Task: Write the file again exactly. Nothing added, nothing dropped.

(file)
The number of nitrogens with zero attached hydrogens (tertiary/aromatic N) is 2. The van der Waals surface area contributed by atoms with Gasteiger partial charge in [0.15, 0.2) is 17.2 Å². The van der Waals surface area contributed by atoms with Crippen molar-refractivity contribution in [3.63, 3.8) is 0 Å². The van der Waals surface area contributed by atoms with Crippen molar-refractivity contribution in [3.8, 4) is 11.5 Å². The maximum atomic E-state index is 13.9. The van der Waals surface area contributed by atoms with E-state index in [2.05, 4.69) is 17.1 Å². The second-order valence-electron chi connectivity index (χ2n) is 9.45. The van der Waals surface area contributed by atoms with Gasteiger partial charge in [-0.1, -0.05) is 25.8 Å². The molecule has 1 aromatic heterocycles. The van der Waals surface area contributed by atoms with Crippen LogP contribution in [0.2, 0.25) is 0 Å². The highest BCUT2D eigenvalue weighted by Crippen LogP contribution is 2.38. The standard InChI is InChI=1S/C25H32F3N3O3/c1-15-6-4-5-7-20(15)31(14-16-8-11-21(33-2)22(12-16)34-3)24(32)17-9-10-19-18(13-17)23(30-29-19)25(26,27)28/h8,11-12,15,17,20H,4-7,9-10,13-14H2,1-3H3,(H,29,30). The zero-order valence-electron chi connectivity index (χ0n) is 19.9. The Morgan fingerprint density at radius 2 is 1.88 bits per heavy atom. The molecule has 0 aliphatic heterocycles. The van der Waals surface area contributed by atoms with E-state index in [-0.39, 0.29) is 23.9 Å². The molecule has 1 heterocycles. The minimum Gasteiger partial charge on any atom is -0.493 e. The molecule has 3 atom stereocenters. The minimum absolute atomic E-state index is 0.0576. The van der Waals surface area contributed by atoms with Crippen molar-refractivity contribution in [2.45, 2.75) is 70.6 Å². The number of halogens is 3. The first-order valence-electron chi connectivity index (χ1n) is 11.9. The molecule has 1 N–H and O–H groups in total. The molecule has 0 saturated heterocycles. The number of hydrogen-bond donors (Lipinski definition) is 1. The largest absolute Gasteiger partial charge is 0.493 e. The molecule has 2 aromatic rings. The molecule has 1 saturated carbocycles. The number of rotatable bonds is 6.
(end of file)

The number of nitrogens with zero attached hydrogens (tertiary/aromatic N) is 2. The van der Waals surface area contributed by atoms with Gasteiger partial charge in [0.15, 0.2) is 17.2 Å². The van der Waals surface area contributed by atoms with Crippen molar-refractivity contribution in [3.63, 3.8) is 0 Å². The van der Waals surface area contributed by atoms with Crippen molar-refractivity contribution in [3.8, 4) is 11.5 Å². The maximum atomic E-state index is 13.9. The van der Waals surface area contributed by atoms with E-state index in [2.05, 4.69) is 17.1 Å². The second-order valence-electron chi connectivity index (χ2n) is 9.45. The van der Waals surface area contributed by atoms with Gasteiger partial charge in [-0.1, -0.05) is 25.8 Å². The molecule has 1 aromatic heterocycles. The van der Waals surface area contributed by atoms with Crippen LogP contribution in [0.2, 0.25) is 0 Å². The highest BCUT2D eigenvalue weighted by Crippen LogP contribution is 2.38. The standard InChI is InChI=1S/C25H32F3N3O3/c1-15-6-4-5-7-20(15)31(14-16-8-11-21(33-2)22(12-16)34-3)24(32)17-9-10-19-18(13-17)23(30-29-19)25(26,27)28/h8,11-12,15,17,20H,4-7,9-10,13-14H2,1-3H3,(H,29,30). The zero-order valence-electron chi connectivity index (χ0n) is 19.9. The Morgan fingerprint density at radius 2 is 1.88 bits per heavy atom. The molecule has 0 aliphatic heterocycles. The van der Waals surface area contributed by atoms with E-state index in [-0.39, 0.29) is 23.9 Å². The molecule has 1 heterocycles. The minimum Gasteiger partial charge on any atom is -0.493 e. The molecule has 3 atom stereocenters. The minimum absolute atomic E-state index is 0.0576. The van der Waals surface area contributed by atoms with Crippen molar-refractivity contribution in [2.45, 2.75) is 70.6 Å². The number of halogens is 3. The first-order valence-electron chi connectivity index (χ1n) is 11.9. The molecule has 1 N–H and O–H groups in total. The molecule has 0 saturated heterocycles. The number of hydrogen-bond donors (Lipinski definition) is 1. The largest absolute Gasteiger partial charge is 0.493 e. The molecule has 2 aromatic rings. The molecule has 1 saturated carbocycles. The number of rotatable bonds is 6.